In the world of wine, when you hear Argentina, you immediately think Malbec. So much so, that you might assume Malbec is native to Argentina.

Rather, Malbec is native to the lesser-famed wine region of southwest France, where it is called Côt or Auxerrois. French botanist Michel Aimé Pouget is widely credited with bringing Malbec to Argentina in 1853, and the story behind this deserves mentioning.

Pouget was invited to Chile in the mid-1800s to develop its wine industry, and exiled Argentinian political activist and thinker Domingo Faustino Sarmiento (who would return from exile to become the president of Argentina a decade later) convinced his Argentinian compatriots to bring Pouget to Argentina.

It was in the now-world renowned Mendoza region, in the shadow of the great Andes Mountains, that Pouget opened the Quinta Normal de Mendoza, a research center and wine school, where French varietals would be introduced to the area.

At the time, Malbec had lost much popularity in its native France following the phylloxera outbreak, or “Great French Wine Blight,” of the mid-19th century that destroyed much of France’s vineyards. The Malbec grape is particularly susceptible to disease, and when France replanted, they gave up on planting a major amount of Malbec for the most part.

(Photo by Dr. Kenneth Friedman)

Argentina, on the other hand is full of sunshine and relatively pest-free. Argentinian terroir (I’ve been avoiding using the word terroir as I conscientiously avoid sounding like a bigger jerk than I am, but here we are), with its alluvial clay and sand soil, and a very high altitude, is perfect for Malbec to flourish.

Thus, the perfect spot for our 2017 Flechas De Los Andes Gran Reserva Malbec ($25, available locally and online). Bodegas Flechas De Los Andes was a partnership between Baron Benjamin de Rothschild, the 50-something French banker/businessman, and Laurent Dassault, French businessman and wine icon.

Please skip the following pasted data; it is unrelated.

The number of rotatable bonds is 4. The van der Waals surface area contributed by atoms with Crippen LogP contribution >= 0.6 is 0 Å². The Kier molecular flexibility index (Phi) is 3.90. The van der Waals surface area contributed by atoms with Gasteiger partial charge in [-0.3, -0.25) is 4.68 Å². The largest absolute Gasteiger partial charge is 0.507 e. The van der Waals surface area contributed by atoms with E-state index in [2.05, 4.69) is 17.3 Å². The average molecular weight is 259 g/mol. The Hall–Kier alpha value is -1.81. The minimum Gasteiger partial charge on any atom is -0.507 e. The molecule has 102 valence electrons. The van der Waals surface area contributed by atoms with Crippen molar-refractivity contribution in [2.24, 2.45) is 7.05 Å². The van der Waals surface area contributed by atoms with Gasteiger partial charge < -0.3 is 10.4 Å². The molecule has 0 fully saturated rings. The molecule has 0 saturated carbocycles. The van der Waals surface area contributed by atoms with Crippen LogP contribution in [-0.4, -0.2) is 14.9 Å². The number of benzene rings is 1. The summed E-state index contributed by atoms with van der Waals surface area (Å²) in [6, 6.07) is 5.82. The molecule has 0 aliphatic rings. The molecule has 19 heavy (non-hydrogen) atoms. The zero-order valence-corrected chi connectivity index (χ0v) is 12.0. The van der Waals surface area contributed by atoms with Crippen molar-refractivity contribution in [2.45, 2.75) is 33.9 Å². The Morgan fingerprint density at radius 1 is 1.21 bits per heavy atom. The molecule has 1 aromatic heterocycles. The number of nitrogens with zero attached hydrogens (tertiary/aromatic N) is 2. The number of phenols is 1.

As with many wine labels, there is often a significance to the graphics. In this case, you’ll find the Rothschild crest of five arrows, signifying the five Rothschild brothers, which then explains the names Flechas De Los Andes, or “Arrows of Andes.” The grapes are handpicked and the wine is traditionally made using modern equipment, and aged in new French oak.

The result is a beautiful Gran Reserva Malbec, suitable for pretty much any meal, from simple to fancy.

This being the Kosher Decanter, I wonder if Israel, with its arid climate, will increase its mostly-limited production of Malbec. I can’t say I’ve yet loved an Israeli Malbec, but as we’ve discussed, Israeli wine innovators are continuing to plant and produce varietals more appropriate to Israel, rather than the more usual fodder of Cab and Merlot, often created for the gun-shy wine-buyer who is afraid to try anything other than what they already know.

Don’t be this wine buyer!

(Photo by Dr. Kenneth Friedman)

This all said, let’s talk about our wine, the 2017 Flechas De Los Andes Malbec. The wine is dark purple, with Malbec’s trademark magenta rim. There is a nose of dark fruit, chocolate and spice, and light oak. The body is medium with very nice acid, rich tannins, and a mouth of blackberry, plum, more chocolate, and spices.

This wine should age nicely in your cellar, so don’t be shy in picking up a case and seeing how it ages over the next decade. It’ll likely age better than you. The ‘17 Flechas De Los Andes Malbec will pair swimmingly with your medium rare lamb burger this Labor Day.

And hey, if you only find the 2015 or 2016 vintage on the shelves, fear not, they are equally worthy of your hard-earned dollars.

Dr. Kenneth Friedman
Dr. Kenneth Friedman (Provided Photo)

Dr. Kenneth Friedman is a Baltimore-born kosher wine aficionado/connoisseur. He is known for his unsolicited wine advice and runs many local kosher wine tastings.